Why did Jesus have to die? Why become sin? Why was he forsaken? Because God is holy and yet we are sinful, we are born with a sin nature and we knowingly go our own way like sheep without a shepherd. Our human condition apart from Christ is described by Paul in Romans 3:10, “There is none righteous, not even one; there is no one who understands, no one who seeks after God.” Furthermore, we are helpless to change or help ourselves become right with God. “No one will be declared righteous in his sight by observing the law; rather, through the law we become conscious of sin” (Rom. 3:20). Fortunately, there is a righteousness that is given to us by faith, and Paul says “This righteousness from God comes through faith in Jesus Christ to all who believe” (Rom. 3:22).
On the cross, Jesus became our perfect substitute, the once-for-all sacrifice for sins. On the cross grace and mercy flowed down. Isaiah describes what God’s Messiah would one day do for mankind. He “poured out his life unto death, and was numbered with the transgressors. For he bore the sins of many, and made intercession for the transgressors” (Isa. 53:12). He was truly forsaken so that we would never have to be. Listen to Peter’s explanation of the cross, quoting also from Isaiah 53: “He himself bore our sins in his body on the tree, so that we might die to sins and live for righteousness; by his wounds you have been healed”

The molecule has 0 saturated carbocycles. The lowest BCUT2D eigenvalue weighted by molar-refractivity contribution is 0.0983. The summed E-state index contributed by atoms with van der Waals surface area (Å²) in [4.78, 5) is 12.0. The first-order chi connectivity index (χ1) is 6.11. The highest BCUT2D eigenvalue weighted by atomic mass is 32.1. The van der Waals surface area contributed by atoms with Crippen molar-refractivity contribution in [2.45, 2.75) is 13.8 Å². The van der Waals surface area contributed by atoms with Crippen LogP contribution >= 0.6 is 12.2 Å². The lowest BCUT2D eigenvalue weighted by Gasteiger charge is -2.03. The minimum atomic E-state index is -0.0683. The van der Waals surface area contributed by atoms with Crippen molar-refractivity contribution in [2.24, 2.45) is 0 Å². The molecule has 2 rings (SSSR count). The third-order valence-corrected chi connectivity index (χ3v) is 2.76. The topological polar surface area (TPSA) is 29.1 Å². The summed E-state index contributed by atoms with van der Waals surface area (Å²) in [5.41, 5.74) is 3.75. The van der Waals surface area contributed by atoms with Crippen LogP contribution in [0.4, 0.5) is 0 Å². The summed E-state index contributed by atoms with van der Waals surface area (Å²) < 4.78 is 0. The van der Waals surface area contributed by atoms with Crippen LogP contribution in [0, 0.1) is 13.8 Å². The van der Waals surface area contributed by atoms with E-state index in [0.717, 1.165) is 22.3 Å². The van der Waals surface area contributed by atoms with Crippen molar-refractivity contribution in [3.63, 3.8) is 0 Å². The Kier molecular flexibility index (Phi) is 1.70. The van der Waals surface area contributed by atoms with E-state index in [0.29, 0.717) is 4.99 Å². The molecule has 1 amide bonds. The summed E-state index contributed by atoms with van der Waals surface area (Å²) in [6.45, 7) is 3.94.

(1 Pe. 2:24).
So what does this all mean? Through the cross, Jesus has turned our darkness into light. Paul describes our new state in Christ by stating that “you once were darkness, but now you are light” (Eph. 5:18). Jesus told the people of his day that He was the Light of the World (Jn. 8:12). But on the cross it looked as if Christ’s enemies had won, it looked as if the light was snuffed out. When darkness enveloped the cross, Satan and the enemies of Jesus laughed with delight. But they could not extinguish the light of life. And because of the cross and resurrection, Jesus’s light was not extinguished but it only burned brighter. Every person who believes in Jesus who has their eyes opened to the truth of God is a testimony that God’s light has not been extinguished.
Because we are now in the light, we are to live in the light. Paul asks, “What fellowship can light have with darkness?” (2 Cor. 6:14). The obvious answer is “none!” It was Paul who also said in Ephesians 5:8 “For you were once darkness, but now you are light in the Lord. Live as children of light.” And then in verse 11 he says, “Have nothing to do with the fruitless deeds of darkness, but rather expose them.” As we “Let our light shine” in the darkness, sinful actions will be exposed and people will see the truth of God in your life.